A Maryland hotel magnate and a Swiss billionaire have made a bid for Tribune Publishing Co. that the newspaper chain is expected to favor over a takeover deal it already struck with hedge fund Alden Global Capital LLC.
A special committee of Tribune’s board has determined that a roughly $680 million, $18.50-a-share bid submitted late last week by Choice Hotels International Inc. Chairman Stewart Bainum and Hansjörg Wyss is reasonably likely to lead to a proposal that is superior to Alden’s $635 million deal, people familiar with the matter said. That is legal deal-speak indicating Alden may need to raise its bid or risk losing the deal.
The decision came after the two men indicated they plan to personally contribute more than $600 million combined, up from a previous total of $200 million, the people said.
Now that the group has submitted a fully financed bid, it will get access to private financial data to conduct due diligence and negotiate other terms, a big step toward completing an agreement that could replace Alden’s, they said. There is no guarantee the group will succeed in doing so, and it is still possible it could change its offer or walk away after reviewing the company’s finances.
If Alden loses the deal, it would mark a stunning, 11th-hour turnaround for the New York hedge fund, and a major victory for critics who say its model of aggressive cost-cutting has hurt the local news industry. Alden had spent nearly a year-and-a-half positioning itself to take over Tribune, publisher of nine large-market daily newspapers including the Chicago Tribune, New York Daily News and the Baltimore Sun.
Alden struck a deal in February to pay $17.25 per share for the rest of the company. It had agreed to separately sell Mr. Bainum the Baltimore Sun for $65 million once the Tribune deal was finalized. That side deal fell apart over disagreements about the cost of continuing services the Sun would have received from Tribune after the sale.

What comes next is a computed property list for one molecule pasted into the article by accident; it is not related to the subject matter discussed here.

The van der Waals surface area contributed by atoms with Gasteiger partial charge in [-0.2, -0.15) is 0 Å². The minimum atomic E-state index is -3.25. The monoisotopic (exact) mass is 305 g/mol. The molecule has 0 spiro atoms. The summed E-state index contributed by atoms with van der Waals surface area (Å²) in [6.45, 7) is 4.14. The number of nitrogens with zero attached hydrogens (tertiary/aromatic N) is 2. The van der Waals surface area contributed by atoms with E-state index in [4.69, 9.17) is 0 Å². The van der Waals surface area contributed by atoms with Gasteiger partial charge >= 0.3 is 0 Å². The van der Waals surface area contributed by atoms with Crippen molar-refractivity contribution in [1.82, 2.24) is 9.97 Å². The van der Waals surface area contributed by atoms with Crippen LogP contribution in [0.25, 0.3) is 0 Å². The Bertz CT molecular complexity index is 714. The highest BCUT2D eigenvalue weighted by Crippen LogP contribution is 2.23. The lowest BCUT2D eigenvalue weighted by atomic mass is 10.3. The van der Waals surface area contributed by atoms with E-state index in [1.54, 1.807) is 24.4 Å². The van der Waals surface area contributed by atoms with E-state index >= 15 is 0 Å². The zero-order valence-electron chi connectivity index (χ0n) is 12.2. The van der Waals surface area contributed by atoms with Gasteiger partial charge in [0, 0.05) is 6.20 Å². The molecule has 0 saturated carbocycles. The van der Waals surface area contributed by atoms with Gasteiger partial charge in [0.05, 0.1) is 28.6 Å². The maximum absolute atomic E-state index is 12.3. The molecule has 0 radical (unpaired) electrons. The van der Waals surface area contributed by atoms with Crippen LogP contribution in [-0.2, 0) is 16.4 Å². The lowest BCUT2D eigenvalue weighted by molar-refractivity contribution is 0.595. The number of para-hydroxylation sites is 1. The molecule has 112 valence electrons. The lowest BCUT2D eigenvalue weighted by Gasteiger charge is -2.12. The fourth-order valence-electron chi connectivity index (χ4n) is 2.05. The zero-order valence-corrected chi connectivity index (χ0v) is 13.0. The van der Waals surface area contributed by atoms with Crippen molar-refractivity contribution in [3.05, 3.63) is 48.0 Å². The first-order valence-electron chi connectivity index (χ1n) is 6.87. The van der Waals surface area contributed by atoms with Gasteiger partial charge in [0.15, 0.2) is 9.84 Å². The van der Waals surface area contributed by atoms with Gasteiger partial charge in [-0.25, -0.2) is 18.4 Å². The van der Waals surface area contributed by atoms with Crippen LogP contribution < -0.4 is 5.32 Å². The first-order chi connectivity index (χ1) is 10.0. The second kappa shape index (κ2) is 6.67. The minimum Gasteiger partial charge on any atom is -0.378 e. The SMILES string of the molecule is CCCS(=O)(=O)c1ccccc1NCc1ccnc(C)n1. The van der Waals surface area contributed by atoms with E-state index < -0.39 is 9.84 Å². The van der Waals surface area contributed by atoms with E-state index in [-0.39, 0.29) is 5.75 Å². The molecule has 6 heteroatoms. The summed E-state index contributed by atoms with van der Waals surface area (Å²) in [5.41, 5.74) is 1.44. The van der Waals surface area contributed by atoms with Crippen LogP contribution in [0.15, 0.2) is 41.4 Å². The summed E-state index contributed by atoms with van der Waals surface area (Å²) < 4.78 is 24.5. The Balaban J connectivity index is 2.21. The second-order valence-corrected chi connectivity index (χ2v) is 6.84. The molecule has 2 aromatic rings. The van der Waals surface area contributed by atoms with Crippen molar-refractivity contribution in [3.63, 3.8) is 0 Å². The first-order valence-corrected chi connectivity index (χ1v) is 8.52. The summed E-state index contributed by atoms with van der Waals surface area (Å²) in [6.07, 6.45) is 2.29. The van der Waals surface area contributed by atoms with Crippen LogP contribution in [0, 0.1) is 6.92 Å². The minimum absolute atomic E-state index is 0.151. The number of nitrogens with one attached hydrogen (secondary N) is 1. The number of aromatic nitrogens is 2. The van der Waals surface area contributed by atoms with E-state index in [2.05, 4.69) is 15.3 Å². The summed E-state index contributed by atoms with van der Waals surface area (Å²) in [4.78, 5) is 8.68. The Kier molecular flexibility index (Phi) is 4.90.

Alden owns a newspaper company called MediaNews Group that has amassed a portfolio of about 70 daily papers through a string of acquisitions, most notably the Denver Post, San Jose Mercury News and St. Paul Pioneer Press. The hedge fund has been a lightning rod for criticism in the media industry for aggressive cost-cutting at titles it acquires.
Over the past decade, it has slashed newsroom staff by more than 75% at many of its papers, according to the News Guild. At one paper, the Norristown Times Herald in Pennsylvania, the newsroom went from 45 in 2012 to just five today, the union said.
That approach helped lead to the rival offer, with reporters at several Tribune papers launching campaigns to find alternate bidders. Mr. Wyss, who founded a medical-device maker later bought by Johnson & Johnson, has said he was inspired to join with Mr. Bainum after reading such a plea from reporters at the Chicago Tribune.
As is typical, the Tribune board has continued to recommend Alden’s deal to shareholders and will do so until another proposal is officially deemed superior. Assuming that happens in the coming weeks, Alden would have a four-day window in which to match the counterbid or walk away with a breakup fee.
The agreement stipulates that it would be owed $20 million if Tribune scraps their deal in favor of another. In that case, Alden could also make a profit on its 32% stake in the company.
On March 16, Mr. Bainum made a nonbinding offer of $18.50 a share to buy Tribune that was conditional on him being able to raise the financing. He agreed to put up $100 million of his own money for the effort and Mr. Wyss later committed an additional $100 million with the intention of ultimately taking control of the Chicago Tribune.
People close to Mr. Bainum have said that he has long been saddened by the decline of the Sun, his hometown paper. He has said that if his bid is successful, he intends to ultimately hand control of the paper to a nonprofit trust.
Florida investor Mason Slaine, who holds a 3.4% Tribune stake, had expressed interest in joining the effort in order to acquire the publisher’s Orlando Sentinel and Sun Sentinel in Fort Lauderdale, but isn’t part of it, the people said.
Public company bidding wars, typically a rare phenomenon, are popping up frequently this year, partly because of sky-high valuations that leave a limited number of attractive acquisition targets and low interest rates that make financing cheap and abundant.
Last week, a pair of private-equity investors agreed to boost the price for transportation-technology company Cubic Corp. after an interloper emerged. Laser maker Coherent Inc. was the subject of a frenzied three-way bidding war that ended in a nearly $7 billion deal last month.